Uncertainty in the public debt market and stochastic long-run growth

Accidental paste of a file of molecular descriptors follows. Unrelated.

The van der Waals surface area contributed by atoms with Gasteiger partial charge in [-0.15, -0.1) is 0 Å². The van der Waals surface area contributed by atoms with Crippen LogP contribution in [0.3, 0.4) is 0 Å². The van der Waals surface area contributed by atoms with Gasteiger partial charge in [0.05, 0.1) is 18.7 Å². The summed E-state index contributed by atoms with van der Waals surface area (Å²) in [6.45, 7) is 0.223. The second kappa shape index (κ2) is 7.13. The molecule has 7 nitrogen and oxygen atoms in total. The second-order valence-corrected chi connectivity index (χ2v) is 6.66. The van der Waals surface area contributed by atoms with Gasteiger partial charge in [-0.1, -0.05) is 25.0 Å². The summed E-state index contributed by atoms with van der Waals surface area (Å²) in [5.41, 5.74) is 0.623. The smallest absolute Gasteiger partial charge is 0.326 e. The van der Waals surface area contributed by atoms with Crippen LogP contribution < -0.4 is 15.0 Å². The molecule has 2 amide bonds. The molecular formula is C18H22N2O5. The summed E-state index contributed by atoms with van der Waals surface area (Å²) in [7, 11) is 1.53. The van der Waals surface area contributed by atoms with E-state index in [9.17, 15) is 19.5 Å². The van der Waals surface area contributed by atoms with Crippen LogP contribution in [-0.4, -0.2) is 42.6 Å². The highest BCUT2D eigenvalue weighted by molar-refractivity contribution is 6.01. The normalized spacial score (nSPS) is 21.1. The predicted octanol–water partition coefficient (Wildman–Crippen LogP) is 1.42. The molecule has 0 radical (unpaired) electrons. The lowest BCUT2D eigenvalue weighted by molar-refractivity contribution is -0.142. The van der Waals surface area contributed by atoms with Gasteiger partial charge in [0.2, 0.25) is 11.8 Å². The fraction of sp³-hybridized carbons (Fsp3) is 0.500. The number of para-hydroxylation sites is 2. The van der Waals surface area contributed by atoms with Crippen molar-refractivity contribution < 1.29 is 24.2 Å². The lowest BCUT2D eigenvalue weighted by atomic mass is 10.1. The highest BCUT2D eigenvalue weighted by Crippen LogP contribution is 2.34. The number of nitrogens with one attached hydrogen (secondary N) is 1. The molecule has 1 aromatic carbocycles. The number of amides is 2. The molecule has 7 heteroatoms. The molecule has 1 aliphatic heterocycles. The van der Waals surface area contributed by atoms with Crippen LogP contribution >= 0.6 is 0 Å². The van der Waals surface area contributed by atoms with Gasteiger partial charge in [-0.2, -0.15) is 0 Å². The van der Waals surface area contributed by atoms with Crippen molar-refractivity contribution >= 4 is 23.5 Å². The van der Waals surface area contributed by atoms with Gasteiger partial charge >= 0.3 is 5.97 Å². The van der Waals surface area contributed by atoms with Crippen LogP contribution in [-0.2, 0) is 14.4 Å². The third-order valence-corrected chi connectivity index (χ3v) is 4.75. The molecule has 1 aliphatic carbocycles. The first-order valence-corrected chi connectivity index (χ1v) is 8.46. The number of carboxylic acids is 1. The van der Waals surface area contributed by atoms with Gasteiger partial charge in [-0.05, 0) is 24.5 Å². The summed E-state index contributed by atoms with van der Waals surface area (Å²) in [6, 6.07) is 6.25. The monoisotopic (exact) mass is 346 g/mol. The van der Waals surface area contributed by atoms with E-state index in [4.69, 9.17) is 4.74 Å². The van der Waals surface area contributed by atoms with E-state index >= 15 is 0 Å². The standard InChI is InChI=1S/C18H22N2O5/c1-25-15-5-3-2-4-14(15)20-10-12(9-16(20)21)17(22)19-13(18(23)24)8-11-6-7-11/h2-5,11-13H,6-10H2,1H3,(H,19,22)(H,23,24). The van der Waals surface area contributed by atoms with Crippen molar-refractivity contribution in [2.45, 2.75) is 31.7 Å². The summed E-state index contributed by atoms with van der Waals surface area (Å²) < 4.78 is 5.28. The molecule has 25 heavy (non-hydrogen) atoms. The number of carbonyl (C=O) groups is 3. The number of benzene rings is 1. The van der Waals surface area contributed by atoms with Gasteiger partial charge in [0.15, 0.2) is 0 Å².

In a continuous time model, a representative household has to allocate its investment and consumption in an optimal manner under conditions of uncertainty. In the present study it is hypothesized that there are two types of assets: a risk-free and a risky asset. The risk-free asset is assumed to be the physical capital, while at the same time uncertainty is allowed to result from the exogenous random variations in the public debt market, rendering in this way government bonds to act as the risky asset. In the endogenous growth framework with productive public investment, the expected long-run growth rate, the dynamic path of consumption as well as the optimal allocation of investment between a risky and a riskless asset, are analytically derived. This kind of treatment allows us to create a locus for the long-run growth over the various levels of uncertainty. The outcome of the analysis is that a rise in uncertainty impacts negatively upon the long-run growth rate. In order to empirically assess the relationship between growth and uncertainty, we lay our emphasis on the US economy for the period 1957:1 to 2008:4. Within the framework of a bivariate BEKK–GARCH(1,1)-M model a significant negative relationship between uncertainty and economic growth has been established.
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